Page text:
Wednesday, August 5, 2015

Henry's Fork Report: First Day

Monday morning dawned bright with anticipation. I had rolled into the campground the night before and set up camp in "our" site. C-17 was the place we camped on our first trip to the Henry's, and the place we have camped ever since. It has been the site of lots of good times over the years with brothers and friends. By now it feels like sacred ground.

Brother John had stayed in Idaho Falls the night before. He drove in shortly after the coffee was ready and we geared up and got organized for the first day.

A quick stop at Henry's Fork Anglers confronted us with the big news of the week.

In my research a few days before the trip I had discovered that the river level had been up the week before and had just come down. I had also seen a notice of a release from the Island Park dam that was supposed to happen on the 22nd and 23rd. This new information moved the "flush" up a day.

The consensus among guides was that the fishing would definitely be off "for a few days." We only had four days to fish, and had to wonder if our whole trip was on the verge of getting flushed. We began to think of alternatives right away. But the first order of business was to fish the heck out of our first day, which was to be the last day before the river went to hell.

We headed to the sacred waters of the Ranch.

We waded across to the big island and followed the path along what we call the Back Channel.

We set up where the channel widens out, near some small islands. This has been a magical place. This is where I caught my first decent Henry's Fork Rainbow, on a greased caddis pupa in the film as the evening advanced and the light waned. This is where I finally caught my first twenty-incher, and some even bigger, on a cinnamon ant after an ant fall that came like manna from heaven. Every inch of this stretch is filled with memories.

We were looking for bugs on the water, first, and then fish--hopefully big fish--rising to them. Nothing much was happening when we arrived. John caught a small fish, the only riser to be seen at that moment. Mainly we waited and wandered, looking for rises, and blind-casting to likely looking places to pass the time.

Then we climbed out and went on up the path to the head of the island and the main channel to see what was happening there.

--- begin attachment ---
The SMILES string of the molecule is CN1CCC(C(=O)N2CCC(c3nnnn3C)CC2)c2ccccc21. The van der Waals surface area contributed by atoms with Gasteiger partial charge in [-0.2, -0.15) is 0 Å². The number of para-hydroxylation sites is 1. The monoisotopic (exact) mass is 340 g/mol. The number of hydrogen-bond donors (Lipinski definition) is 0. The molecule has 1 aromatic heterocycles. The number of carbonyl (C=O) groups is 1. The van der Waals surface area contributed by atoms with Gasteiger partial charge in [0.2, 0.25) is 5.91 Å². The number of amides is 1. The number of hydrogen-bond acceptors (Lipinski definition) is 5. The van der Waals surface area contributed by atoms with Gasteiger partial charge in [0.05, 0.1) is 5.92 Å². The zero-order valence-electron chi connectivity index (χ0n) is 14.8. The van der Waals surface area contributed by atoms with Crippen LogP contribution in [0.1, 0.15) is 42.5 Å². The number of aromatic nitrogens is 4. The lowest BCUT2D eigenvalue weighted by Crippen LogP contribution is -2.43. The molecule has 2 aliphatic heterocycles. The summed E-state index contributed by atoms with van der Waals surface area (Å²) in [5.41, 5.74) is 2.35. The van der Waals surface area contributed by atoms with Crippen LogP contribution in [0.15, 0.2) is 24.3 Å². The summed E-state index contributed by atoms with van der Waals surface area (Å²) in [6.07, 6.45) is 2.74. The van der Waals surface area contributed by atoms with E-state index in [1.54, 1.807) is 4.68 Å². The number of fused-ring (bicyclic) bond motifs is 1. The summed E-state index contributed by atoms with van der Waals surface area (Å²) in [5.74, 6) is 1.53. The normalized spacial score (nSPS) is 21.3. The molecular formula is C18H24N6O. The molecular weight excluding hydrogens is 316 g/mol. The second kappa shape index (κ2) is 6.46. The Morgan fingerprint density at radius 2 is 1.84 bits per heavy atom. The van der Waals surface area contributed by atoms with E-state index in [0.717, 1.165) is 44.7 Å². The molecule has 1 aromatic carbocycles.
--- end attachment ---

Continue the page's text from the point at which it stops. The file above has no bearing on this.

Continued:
And we talked things over, theorized and strategized, and simply caught up with each other's life.

Then we went back down the path to see what was happening back there.

Then back up the path. And then we did it all over again.

The fact was, things were slow. The hatches we did see weren't the right kind.

We'd wade in and look and then wade out and take a break on the bank.

All along, we weighed our options and discussed the pros and cons of staying here or going to some other stretch of the river. But when all was said and done we stayed, because we're loyal to this place, and because we know--we've seen it happen--that things could change any minute. There could be a good evening rise--and memories of magical evening rises filled our minds, when the river was covered and the air was filled with bugs, and the rises made the water boil....

So we stayed. But nothing happened. And our first day was over.

We made the decision to drive to Pond's Resort for a cheeseburger. That can always make you feel better after a slow day on the river. And there in the glow of five screens covering five different baseball games we planned our next move: we would strike out for the Teton River bright and early.

We went out to the car and were amazed to see a Christmas tree glittering in the July night. We figured it must have been a hard job to string all those lights. Why not leave them up and lit all year?

Back at camp we soon were nestled all snug in our beds while visions of Teton trout danced in our heads.


  1. Fish are just an added bonus when you're spending time in a place as hallowed and beautiful as that, especially when you're spending it with family. That piece of water looks like some technical and tough water to fish, clear slow moving water with nothing to break up the flat surface. I'm guessing it takes the right fly...the perfect cast...and a dragless drift to even think about fooling one of those fish. But that's what keeps us coming back isn't it, the perfect challenge.

  2. It's interesting how, when we find a "good" spot at a camp ground, we tend to come back to the same place. We do that at Hendy Woods, Hope Valley, and Upper Lake. Same spot every year. Waiting for the next post.